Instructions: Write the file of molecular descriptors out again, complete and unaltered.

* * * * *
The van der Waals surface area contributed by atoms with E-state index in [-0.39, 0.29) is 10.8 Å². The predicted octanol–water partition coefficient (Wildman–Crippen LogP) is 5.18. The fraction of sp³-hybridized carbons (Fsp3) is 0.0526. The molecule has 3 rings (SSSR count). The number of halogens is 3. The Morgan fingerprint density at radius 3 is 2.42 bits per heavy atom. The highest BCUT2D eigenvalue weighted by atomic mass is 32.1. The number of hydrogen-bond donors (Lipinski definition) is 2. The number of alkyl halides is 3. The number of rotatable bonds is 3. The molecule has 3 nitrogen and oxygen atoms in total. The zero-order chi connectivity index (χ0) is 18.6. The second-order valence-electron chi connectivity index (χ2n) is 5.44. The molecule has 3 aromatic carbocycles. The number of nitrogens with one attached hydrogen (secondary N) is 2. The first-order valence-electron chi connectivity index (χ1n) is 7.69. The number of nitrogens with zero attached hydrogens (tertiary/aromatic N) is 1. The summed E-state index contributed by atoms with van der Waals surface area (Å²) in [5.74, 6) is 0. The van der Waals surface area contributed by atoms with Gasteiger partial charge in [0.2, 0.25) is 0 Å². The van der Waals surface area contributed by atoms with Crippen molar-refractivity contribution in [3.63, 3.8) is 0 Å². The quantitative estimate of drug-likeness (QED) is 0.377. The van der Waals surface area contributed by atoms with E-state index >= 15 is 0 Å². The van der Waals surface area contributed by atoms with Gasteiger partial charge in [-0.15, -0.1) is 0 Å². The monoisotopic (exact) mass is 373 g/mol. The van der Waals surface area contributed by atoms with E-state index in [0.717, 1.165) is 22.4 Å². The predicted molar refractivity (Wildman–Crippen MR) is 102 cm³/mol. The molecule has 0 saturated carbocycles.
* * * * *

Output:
The van der Waals surface area contributed by atoms with E-state index in [-0.39, 0.29) is 10.8 Å². The predicted octanol–water partition coefficient (Wildman–Crippen LogP) is 5.18. The fraction of sp³-hybridized carbons (Fsp3) is 0.0526. The molecule has 3 rings (SSSR count). The number of halogens is 3. The Morgan fingerprint density at radius 3 is 2.42 bits per heavy atom. The highest BCUT2D eigenvalue weighted by atomic mass is 32.1. The number of hydrogen-bond donors (Lipinski definition) is 2. The number of alkyl halides is 3. The number of rotatable bonds is 3. The molecule has 3 nitrogen and oxygen atoms in total. The zero-order chi connectivity index (χ0) is 18.6. The second-order valence-electron chi connectivity index (χ2n) is 5.44. The molecule has 3 aromatic carbocycles. The number of nitrogens with one attached hydrogen (secondary N) is 2. The first-order valence-electron chi connectivity index (χ1n) is 7.69. The number of nitrogens with zero attached hydrogens (tertiary/aromatic N) is 1. The summed E-state index contributed by atoms with van der Waals surface area (Å²) in [5.74, 6) is 0. The van der Waals surface area contributed by atoms with Gasteiger partial charge in [0.2, 0.25) is 0 Å². The van der Waals surface area contributed by atoms with Crippen molar-refractivity contribution in [3.63, 3.8) is 0 Å². The quantitative estimate of drug-likeness (QED) is 0.377. The van der Waals surface area contributed by atoms with E-state index >= 15 is 0 Å². The van der Waals surface area contributed by atoms with Gasteiger partial charge in [-0.15, -0.1) is 0 Å². The monoisotopic (exact) mass is 373 g/mol. The van der Waals surface area contributed by atoms with E-state index in [0.717, 1.165) is 22.4 Å². The predicted molar refractivity (Wildman–Crippen MR) is 102 cm³/mol. The molecule has 0 saturated carbocycles.